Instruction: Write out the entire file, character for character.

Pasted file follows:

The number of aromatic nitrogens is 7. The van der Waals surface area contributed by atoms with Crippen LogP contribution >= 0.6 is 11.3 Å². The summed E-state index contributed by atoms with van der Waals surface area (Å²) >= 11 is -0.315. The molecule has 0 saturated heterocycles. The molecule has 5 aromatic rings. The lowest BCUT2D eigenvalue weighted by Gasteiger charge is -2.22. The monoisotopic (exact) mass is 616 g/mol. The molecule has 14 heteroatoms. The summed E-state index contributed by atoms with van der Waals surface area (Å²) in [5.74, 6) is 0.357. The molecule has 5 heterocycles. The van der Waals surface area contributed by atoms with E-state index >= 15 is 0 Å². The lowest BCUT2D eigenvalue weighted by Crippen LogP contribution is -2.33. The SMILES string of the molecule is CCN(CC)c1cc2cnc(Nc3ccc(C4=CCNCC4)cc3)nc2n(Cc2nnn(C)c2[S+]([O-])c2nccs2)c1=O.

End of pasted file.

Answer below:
The number of aromatic nitrogens is 7. The van der Waals surface area contributed by atoms with Crippen LogP contribution >= 0.6 is 11.3 Å². The summed E-state index contributed by atoms with van der Waals surface area (Å²) >= 11 is -0.315. The molecule has 0 saturated heterocycles. The molecule has 5 aromatic rings. The lowest BCUT2D eigenvalue weighted by Gasteiger charge is -2.22. The monoisotopic (exact) mass is 616 g/mol. The molecule has 14 heteroatoms. The summed E-state index contributed by atoms with van der Waals surface area (Å²) in [5.74, 6) is 0.357. The molecule has 5 heterocycles. The van der Waals surface area contributed by atoms with E-state index >= 15 is 0 Å². The lowest BCUT2D eigenvalue weighted by Crippen LogP contribution is -2.33. The SMILES string of the molecule is CCN(CC)c1cc2cnc(Nc3ccc(C4=CCNCC4)cc3)nc2n(Cc2nnn(C)c2[S+]([O-])c2nccs2)c1=O.